Ambiguous Genitalia

When a child's gender is in question at birth, because genitals may not appear clearly male or female, the child is said to have ambiguous genitalia. Ambiguous genitalia can be a traumatizing experience for parents.

Pediatric urologists are often the first people to evaluate newborns whose outside genitals are abnormal. Sometimes the sex of the baby cannot be determined from the appearance of the organs. Testing and /or surgery may be needed to help a family decide which sex to raise the baby. It can be a very anxious and emotionally upsetting time for families. Frequently, other specialists such as geneticists and endocrinologists are needed to clarify the problem fully and make recommendations to families during sex assignment. These abnormalities are very complex but essentially come down to:

  • A female that looks like a male
  • A male that has a small or abnormal penis and scrotum.

Early in fetal development, the baby looks midway between boy and girl. Exposure to hormones will determine how the internal and external sex organs develop. Hormone production is genetically controlled and will ultimately guide the sexual organs’ development. If a male has too little male hormone, or is unable to respond to it, the baby will appear female. If a female is exposed to male hormone, she will appear male or partially male.

What are ambiguous genitalia?

Early in fetal development, the tissue that will become the gonads (ovaries or testes) is undifferentiated and has the potential to become either an ovary or a testis, depending on the genetics (chromosomes) of the fetus. Humans have 46 chromosomes in each cell of their bodies, or 23 pairs. The 23rd pair determines our gender; females have two X chromosomes, while males have one X and one Y chromosome. The chromosome complement in humans is written: 46, XX, normal female or 46, XY, normal male.

There is a gene located on the short arm (top half) of the Y chromosome, called SRY, which, if present, will cause the undifferentiated gonad to become testes (indicating a male) around the sixth week of fetal life. At the same time, regression of what would have been the female reproductive tract occurs. As the testes produce testosterone, the phallus (penis), scrotum and urethra form. Later, during the seventh to eighth month of the pregnancy, the testes will descend into the scrotum.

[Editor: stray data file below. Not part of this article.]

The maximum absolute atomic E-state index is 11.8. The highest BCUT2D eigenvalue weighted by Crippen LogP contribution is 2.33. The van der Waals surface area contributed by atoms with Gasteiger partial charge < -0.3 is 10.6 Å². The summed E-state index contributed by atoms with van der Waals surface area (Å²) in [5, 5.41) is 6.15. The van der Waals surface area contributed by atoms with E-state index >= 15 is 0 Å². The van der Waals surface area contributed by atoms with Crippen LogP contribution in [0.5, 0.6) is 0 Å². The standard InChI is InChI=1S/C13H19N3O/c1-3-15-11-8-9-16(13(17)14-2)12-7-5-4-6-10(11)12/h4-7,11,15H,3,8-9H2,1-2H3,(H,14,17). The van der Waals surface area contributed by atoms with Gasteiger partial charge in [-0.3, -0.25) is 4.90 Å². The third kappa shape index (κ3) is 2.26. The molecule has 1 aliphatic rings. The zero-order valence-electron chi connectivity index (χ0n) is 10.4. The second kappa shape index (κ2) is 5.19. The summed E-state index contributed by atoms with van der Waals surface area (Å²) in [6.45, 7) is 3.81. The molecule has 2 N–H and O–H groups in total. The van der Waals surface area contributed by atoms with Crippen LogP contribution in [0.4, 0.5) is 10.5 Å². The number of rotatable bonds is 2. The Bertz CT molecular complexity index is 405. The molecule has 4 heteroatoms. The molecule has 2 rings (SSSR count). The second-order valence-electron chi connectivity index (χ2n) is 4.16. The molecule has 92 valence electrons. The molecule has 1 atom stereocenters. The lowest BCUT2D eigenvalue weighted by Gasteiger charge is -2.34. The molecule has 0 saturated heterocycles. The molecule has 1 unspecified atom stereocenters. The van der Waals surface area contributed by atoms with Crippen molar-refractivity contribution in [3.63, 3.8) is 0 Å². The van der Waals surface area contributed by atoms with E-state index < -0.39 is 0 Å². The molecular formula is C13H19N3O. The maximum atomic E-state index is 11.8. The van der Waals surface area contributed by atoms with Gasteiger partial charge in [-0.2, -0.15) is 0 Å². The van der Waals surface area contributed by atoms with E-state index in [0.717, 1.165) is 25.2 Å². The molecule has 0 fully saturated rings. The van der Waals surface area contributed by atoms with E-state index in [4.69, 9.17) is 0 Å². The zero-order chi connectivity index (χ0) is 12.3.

In the absence of the SRY gene, the gonad will differentiate into an ovary (indicating a female). Likewise, the female reproductive tract will continue to develop, forming the uterus and fallopian tubes. At the same time, regression of what would have become the male reproductive organs occurs.

A variety of genetic and environmental factors may influence this development, leading to ambiguous genitalia. Ambiguous genitalia, as the word implies, may make determining the child's gender more difficult. Very few infants with ambiguous genitalia have genitals that are so ambiguous that a gender determination is not made at birth. Far more common are the following observations at birth:

  • A female with severe virilizing (overproduction of male hormones) who appears to have a small penis
  • A male with an abnormally small penis that resembles a female clitoris (due to an insensitivity to male hormones or failure to produce male hormones)

What causes ambiguous genitalia?

There are a number of different causes of ambiguous genitalia, with the most common described below. The cause, in many cases, is not known and the disorder appears to occur by chance. Children who are born with ambiguous genitalia may fall into one of the following groups:

  • True hermaphroditism, or children who have:
    • Both ovarian and testicular tissue
    • Male and female internal reproductive organs
    • External genitalia that may be ambiguous.
    • Chromosomes that are either 46, XX, 46, XY, or a mixture (referred to as mosaic)
  • Gonadal dysgenesis, or children who have:
    • An undeveloped gonad
    • Internal sex organs that are usually female
    • External genitals that may vary between normal female and normal male, with the majority female
    • Chromosomes that are 45, X, 46, XY, 46, XX, or a mixture (referred to as mosaic)
  • Pure gonadal dysgenesis—a female child who has a 46, XY karyotype, underdeveloped gonads, internal female reproductive organs and female external genitalia.
  • Pseudohermaphroditism—children who have ambiguous external genitalia, but have only one gender's internal reproductive organs. The term male (gonads are testes) or female (gonads are ovaries) pseudohermaphrodite refers to the gonadal sex (the gender of the internal reproductive organs).

There are two primary causes of male pseudohermaphroditism:

  • Androgen insensitivity syndrome, orchildren who have:
    • 46, XY karyotype.
    • Normal female external genitalia